> compiler, one for the interpreter, one for the standard libraries.  But  
> the
> problem is that the interpreter needs some of the internal  
> memory-allocation
> stuff, as does the compiler and even the stdlibs.  So what can I do?  I
> can't put the memory allocation stuff in a subpackage since then its  
> package
> members can't be accessed from any other package.  But I also can't put  
> it
> in the superpackage since no subpackages can access it.  I don't want to
> make that functionality public for obvious reasons.
>
> If I were able to access package members from superpackages, however,  
> this
> would be easy.  It also makes sense -- in the above hierarchy,  
> pack1.pack2.a
> *is in* the package pack1, although indirectly, so it should have access  
> to
> pack1.c's package members.
>
> Until then I'm stuck writing my library one level deep and will probably  
> end
> up with 50 to 60 modules in it.  Sigh.
>
>

I agree.

I have a library and interfaces are stored at the root of the package,  
like this:

gui.control.Button.d
gui.control.Label.d
gui.control.TreeView.d etc

However, platform-dependent implementations are stored one level deeper:
gui.control.win32.ButtonImpl.d - defines a class that implements Button  
interface
gui.control.win32.LabelImpl.d etc

I want to define some methods as package, but in this case sub-package  
modules aren't able to access them. That's why they are public for now :(
August 29, 2008
Re: 'package' and access from subpackages..
On Thu, 28 Aug 2008 18:52:41 -0400, "Jarrett Billingsley"
<kb3ctd2@yahoo.com> wrote:

>
>Until then I'm stuck writing my library one level deep and will probably end 
>up with 50 to 60 modules in it.  Sigh. 
>

I think many D users are having the same problem, me included.
August 29, 2008
Re: 'package' and access from subpackages..
Jarrett Billingsley <kb3ctd2@yahoo.com> wrote:
> What I continually run into, however, is the latter case.  Say I'm 
> redesigning the MiniD implementation so that it's not all in 3 modules like 
> it was before.  So I split things out into several modules.  But this is a 
> large library -- large compiler, complex interpreter.  Putting all the 
> compiler functions or all the interpreter functions into one module is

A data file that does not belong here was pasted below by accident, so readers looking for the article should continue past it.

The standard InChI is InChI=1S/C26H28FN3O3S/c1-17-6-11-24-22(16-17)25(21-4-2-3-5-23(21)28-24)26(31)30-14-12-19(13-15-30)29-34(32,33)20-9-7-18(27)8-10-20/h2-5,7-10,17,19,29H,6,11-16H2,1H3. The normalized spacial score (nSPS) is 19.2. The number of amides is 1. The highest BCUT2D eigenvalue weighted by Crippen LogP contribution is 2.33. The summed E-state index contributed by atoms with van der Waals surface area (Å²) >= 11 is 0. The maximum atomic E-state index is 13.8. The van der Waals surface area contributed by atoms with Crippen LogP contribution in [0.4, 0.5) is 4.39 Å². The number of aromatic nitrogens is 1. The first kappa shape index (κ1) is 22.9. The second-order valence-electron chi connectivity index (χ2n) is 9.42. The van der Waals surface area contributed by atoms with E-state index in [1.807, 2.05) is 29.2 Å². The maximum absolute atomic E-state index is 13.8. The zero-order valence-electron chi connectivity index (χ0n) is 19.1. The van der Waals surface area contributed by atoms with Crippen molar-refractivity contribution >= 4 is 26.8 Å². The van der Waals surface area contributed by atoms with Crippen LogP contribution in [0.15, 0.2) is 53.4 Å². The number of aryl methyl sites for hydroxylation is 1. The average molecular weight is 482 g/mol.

> exactly what I'm trying to avoid, so I split them up over several modules 
> and make the interdependent pieces 'package'.
> 
> Now I've got about 40 modules in one package and it's starting to get 
> irritating.  So I'd like to start creating subpackages: one for the 
> compiler, one for the interpreter, one for the standard libraries.  But the 
> problem is that the interpreter needs some of the internal memory-allocation 
> stuff, as does the compiler and even the stdlibs.  So what can I do?  I 
> can't put the memory allocation stuff in a subpackage since then its package 
> members can't be accessed from any other package.  But I also can't put it 
> in the superpackage since no subpackages can access it.  I don't want to 
> make that functionality public for obvious reasons.
> 
> If I were able to access package members from superpackages, however, this 
> would be easy.  It also makes sense -- in the above hierarchy, pack1.pack2.a 
> *is in* the package pack1, although indirectly, so it should have access to 
> pack1.c's package members.
> 
> Until then I'm stuck writing my library one level deep and will probably end 
> up with 50 to 60 modules in it.  Sigh. 

I can see two approaches to packages: plain and hierarchical.

D, like Java, uses the plain approach: each package is on its own, and 
packages communicate via public and protected interfaces. This 
necessitates introducing additional, documentation-level contracts on 
which packages of a library are interface and which are implementation 
details.

A pre-compiled library can enforce this by supplying .di files only for 
interface modules. It also can encourage the proper use by supplying a 
single import module.

Another approach is to have hierarchical packages, which sounds close to 
the concept of nested classes and C++ namespaces. So that inner packages 
have access to anything with package access in all outer packages. But